Not every applicant is successful in the credentialing and examinations processes. The success rates may vary for a number of reasons including differences in clinical practice or education in the applicants’ country of origin, and/or their English or French language ability. The Alliance’s country profiles site offers the success rates by country of written and clinical examination candidates. You may find this information helpful.

Can I plan for my professional life in Canada before I arrive?

Before you decide to come, view the Self Assessment Readiness Tool™ for Physiotherapists to compare your knowledge and skills against those required to work in this field. The tool offers case scenarios, examples of daily practice, a self- assessment test against the national competencies and information about the registration process. The assistive level tool, Self Assessment Readiness Tool™ for Physiotherapist Assistants may also be of interest to you. You do not need a license for employment as a physiotherapist assistant.

The Job Search Process in Canada: Ten Steps Tool describes the skills and processes you will need to find a job.  It describes language assessment, resume writing, interview skills, and the role of volunteering and finding a mentor.

Settlement agencies in Canada provide many services for newcomers.  These include both pre-arrival and post arrival information about language assessment and classes, career preparation, job search and other general information.  Click here to find a settlement agency in the area where you plan to settle.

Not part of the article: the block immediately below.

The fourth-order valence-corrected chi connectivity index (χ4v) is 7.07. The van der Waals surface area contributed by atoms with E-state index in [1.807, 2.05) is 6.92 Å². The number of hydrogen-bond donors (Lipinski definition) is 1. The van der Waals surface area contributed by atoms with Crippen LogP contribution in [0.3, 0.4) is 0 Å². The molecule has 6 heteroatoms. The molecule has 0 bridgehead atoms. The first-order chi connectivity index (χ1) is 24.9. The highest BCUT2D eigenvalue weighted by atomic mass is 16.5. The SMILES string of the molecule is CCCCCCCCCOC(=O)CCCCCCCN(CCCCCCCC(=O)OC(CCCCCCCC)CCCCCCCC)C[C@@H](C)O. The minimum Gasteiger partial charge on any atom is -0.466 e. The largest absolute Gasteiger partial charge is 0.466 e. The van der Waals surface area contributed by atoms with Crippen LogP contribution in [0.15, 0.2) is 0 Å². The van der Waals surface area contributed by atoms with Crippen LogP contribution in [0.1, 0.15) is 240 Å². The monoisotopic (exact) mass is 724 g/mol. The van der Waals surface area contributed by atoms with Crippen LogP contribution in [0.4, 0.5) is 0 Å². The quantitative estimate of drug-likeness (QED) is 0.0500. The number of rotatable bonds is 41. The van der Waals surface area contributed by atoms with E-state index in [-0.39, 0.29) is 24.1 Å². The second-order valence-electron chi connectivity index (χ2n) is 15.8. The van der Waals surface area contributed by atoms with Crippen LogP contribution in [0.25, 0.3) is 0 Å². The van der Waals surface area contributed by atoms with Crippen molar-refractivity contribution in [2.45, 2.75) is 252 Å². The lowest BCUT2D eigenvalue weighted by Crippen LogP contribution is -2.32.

What should I do if I can’t find work in my field?  Do I have options?

Yes, you have many options. The job market fluctuates for many professions so the demand for trained specialists is never constant. Many Canadians, who were trained for one career, may work in a number of related fields before they retire. For example, a physician may write healthcare policy, a nurse may work as a private healthcare consultant or an occupational therapist may translate health related documents as a fulltime career. They transfer their skills and experiences from one career to another. A career option, or an “alternative career” allows you to focus your skills, abilities and work experiences in a different direction. Ideally, you might choose a new career with fewer restrictions such as one that does not require a license, certification or extensive retraining.

If your skills and abilities do not match the Canadian standards, consider one of the following career options. You can work in this new field temporarily while you upgrade your education or language skills, or longer if the work is satisfying to you. These options were identified through consultation with regulators, the professional association, and/or educators and profession experts. They recognize many of the skills and abilities you already have.

Consider one or more of these options.  Click on each title to open a career fact sheet.
References and links.